The Walt Disney Company (NYSE: DIS) reported earnings (PDF link) after the market closed on Tuesday, May 8th, and the “House of Mouse” posted solid results, driven primarily by blockbuster movies and attendance at its amusement parks:
Net revenue of $14.5 billion, up from $13.3 billion (9% increase year-over-year)
Net income of $2.94 billion, up from $2.39 billion (23% increase YOY)
Earnings of $1.95 per share, up from $1.50 per share (30% increase YOY)
If you’ll recall from a few weeks ago, Disney was one of two investments that I was keeping a close eye on. I was concerned about the subscription base of the company, with carriage fees from cable companies providing a steady stream of revenue for the entertainment behemoth. However, in recent years, Disney has been losing subscribers as more and more people “cut the cord” and access their entertainment through non-cable providers like Hulu or Netflix. The draw of live sports just hasn’t been enough to keep people subscribed to cable, especially when most major sporting events are televised on stations that can be viewed by using an antenna if so desired. Continue reading →
Note: This is a continuation of my post from yesterday. Feel free to go read the two introductory paragraphs there if you want to know the purpose of these posts!
Up first today are the four companies in my “War on Cash” basket, which is an idea that I I admit I’m stealing this idea from Jason Moser of The Motley Fool, who calls the “War on Cash” one of the more interesting developments in investing.
Mastercard Incorporated (NYSE: MA) [Earnings – May 2 Before Market Open (BMO] – For Mastercard, the word is CASH. Chances are, we are going to get further removed from using cash in our lives, so companies like Mastercard will benefit because it is their infrastructure that a cashless society will run. Mastercard is the second largest of the four companies, with $186.7B in market cap, $12.5B in revenue and $4.7B in income. This is the longest held of the four “War on Cash” companies that I own, and I plan on holding them for a while.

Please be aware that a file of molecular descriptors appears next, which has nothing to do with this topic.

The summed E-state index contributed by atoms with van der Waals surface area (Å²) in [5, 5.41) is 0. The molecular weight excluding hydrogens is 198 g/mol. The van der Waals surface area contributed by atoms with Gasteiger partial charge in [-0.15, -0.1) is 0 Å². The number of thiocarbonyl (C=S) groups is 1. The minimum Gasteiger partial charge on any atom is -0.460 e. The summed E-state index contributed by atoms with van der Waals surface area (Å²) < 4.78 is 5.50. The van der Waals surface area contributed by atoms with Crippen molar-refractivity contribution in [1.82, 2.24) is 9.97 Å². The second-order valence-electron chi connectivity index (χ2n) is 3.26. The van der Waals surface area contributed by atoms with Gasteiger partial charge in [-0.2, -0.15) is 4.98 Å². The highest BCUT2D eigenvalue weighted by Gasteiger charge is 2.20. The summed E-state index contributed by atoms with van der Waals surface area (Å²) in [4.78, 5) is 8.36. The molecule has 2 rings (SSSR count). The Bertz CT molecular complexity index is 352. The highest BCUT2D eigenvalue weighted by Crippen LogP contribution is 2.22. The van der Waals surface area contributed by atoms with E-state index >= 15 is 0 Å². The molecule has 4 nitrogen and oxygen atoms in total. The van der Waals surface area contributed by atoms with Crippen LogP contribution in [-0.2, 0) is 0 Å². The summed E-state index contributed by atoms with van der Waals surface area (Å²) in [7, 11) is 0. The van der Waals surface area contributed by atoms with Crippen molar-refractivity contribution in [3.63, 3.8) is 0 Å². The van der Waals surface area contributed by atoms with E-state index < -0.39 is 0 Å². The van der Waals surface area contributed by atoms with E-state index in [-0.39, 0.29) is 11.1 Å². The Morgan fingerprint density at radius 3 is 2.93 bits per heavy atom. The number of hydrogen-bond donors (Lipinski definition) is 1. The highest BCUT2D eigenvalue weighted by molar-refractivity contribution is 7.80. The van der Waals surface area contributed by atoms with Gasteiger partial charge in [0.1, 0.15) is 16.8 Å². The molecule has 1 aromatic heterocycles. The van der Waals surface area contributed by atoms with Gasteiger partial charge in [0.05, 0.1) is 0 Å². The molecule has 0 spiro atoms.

PayPal Holdings, Inc. (Nasdaq: PYPL) [Earnings – April 25 AMC] – PayPal joins Mastercard with the word CASH. A recent addition to the portfolio, I was simply rounding out the thesis behind the “War on Cash” basket mentioned above. PayPal was spun off from eBay a few years ago, and they have been successful in their own right since being granted its independence. It’s the third largest of the “War on Cash” companies, checking in with a market cap of $95.4B, annual revenue of $13.1B, and income of $1.98B. Continue reading →
My next “Fool Revisited” piece is the third entry from my mini-series on the Dow Jones (you can read Part 1 and Part 2 at those links). Like the previous articles, I broke the 30 components of the Dow into 4 groups based on how long they have been assigned to that garbage index (you’re weekly reminder that I really hate the Dow Jones Industrial Average), and the group below had been on the Dow for at least 20 years at the time of article publication. And unlike the previous articles, all nine stocks profiled are still in the DJIA.
The intent of this series was to introduce the members of the Dow, and the next logical step was to discuss whether or not a company’s placement on the Dow affected stock performance. Unlike the members of the S&P 500 – which find homes in a LOT of institutional funds – the number of Dow funds and ETFs out there are pretty limited.
This is often why you’ll see above average gains in a stock when it is added to the S&P 500, since there are hundreds – if not thousands – of stock funds and ETFs that must purchase shares in the company. The inverse is true as well; when a stock is removed from the S&P 500, it tends to be sold off a bit and lose some value. This doesn’t appear to be the case with the Dow, but it is definitely something that I want to look at in a bit more detail in the near future. Continue reading →
Like many of the previous articles in this series, the next article in my “Fool Revisited” series was sector piece. And like my first article, it was inspired by the NFL, though this time it was more a reaction to a season in full swing and not the resolution of that year’s lockout. The focus in this article was media companies, and I tried to point to all the media partners that the NFL had and how those companies were earning more than their astronomical rights fees from advertising.
Whether this argument would hold up these days remains to be seen, and with new “partners” joining the fray – Amazon broadcast numerous Thursday Night Football games this year and Verizon’s Yahoo! Sports streamed some postseason games – the money the NFL receives for its broadcasting rights might be more lucrative for both them and their partners. However, NFL viewership seems to be down, and while some people have pointed to “flag” protests or concussion and injury concerns, it could just simply be a change in our television viewing habits that have driven the change. Continue reading →